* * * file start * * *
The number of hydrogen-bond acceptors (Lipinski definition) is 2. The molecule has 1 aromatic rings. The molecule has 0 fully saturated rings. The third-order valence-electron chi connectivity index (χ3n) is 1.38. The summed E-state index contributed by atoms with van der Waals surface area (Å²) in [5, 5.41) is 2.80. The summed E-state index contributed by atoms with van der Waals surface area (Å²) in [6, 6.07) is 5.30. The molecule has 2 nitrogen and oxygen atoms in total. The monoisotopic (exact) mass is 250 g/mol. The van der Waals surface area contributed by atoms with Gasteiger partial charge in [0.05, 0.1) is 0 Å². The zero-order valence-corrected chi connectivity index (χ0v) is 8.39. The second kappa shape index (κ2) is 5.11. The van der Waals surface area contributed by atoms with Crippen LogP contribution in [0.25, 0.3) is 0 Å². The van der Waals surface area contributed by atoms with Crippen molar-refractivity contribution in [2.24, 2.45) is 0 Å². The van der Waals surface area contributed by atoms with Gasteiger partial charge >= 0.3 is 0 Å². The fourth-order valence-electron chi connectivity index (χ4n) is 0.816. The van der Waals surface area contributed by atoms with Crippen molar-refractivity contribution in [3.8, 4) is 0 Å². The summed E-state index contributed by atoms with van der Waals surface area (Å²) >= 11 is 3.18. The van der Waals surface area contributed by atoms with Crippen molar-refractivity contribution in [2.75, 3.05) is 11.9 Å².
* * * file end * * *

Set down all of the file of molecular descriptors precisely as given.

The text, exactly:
The number of hydrogen-bond acceptors (Lipinski definition) is 2. The molecule has 1 aromatic rings. The molecule has 0 fully saturated rings. The third-order valence-electron chi connectivity index (χ3n) is 1.38. The summed E-state index contributed by atoms with van der Waals surface area (Å²) in [5, 5.41) is 2.80. The summed E-state index contributed by atoms with van der Waals surface area (Å²) in [6, 6.07) is 5.30. The molecule has 2 nitrogen and oxygen atoms in total. The monoisotopic (exact) mass is 250 g/mol. The van der Waals surface area contributed by atoms with Gasteiger partial charge in [0.05, 0.1) is 0 Å². The zero-order valence-corrected chi connectivity index (χ0v) is 8.39. The second kappa shape index (κ2) is 5.11. The van der Waals surface area contributed by atoms with Crippen LogP contribution in [0.25, 0.3) is 0 Å². The van der Waals surface area contributed by atoms with Crippen molar-refractivity contribution in [2.24, 2.45) is 0 Å². The van der Waals surface area contributed by atoms with Gasteiger partial charge >= 0.3 is 0 Å². The fourth-order valence-electron chi connectivity index (χ4n) is 0.816. The van der Waals surface area contributed by atoms with Crippen molar-refractivity contribution in [3.8, 4) is 0 Å². The summed E-state index contributed by atoms with van der Waals surface area (Å²) >= 11 is 3.18. The van der Waals surface area contributed by atoms with Crippen molar-refractivity contribution in [2.75, 3.05) is 11.9 Å².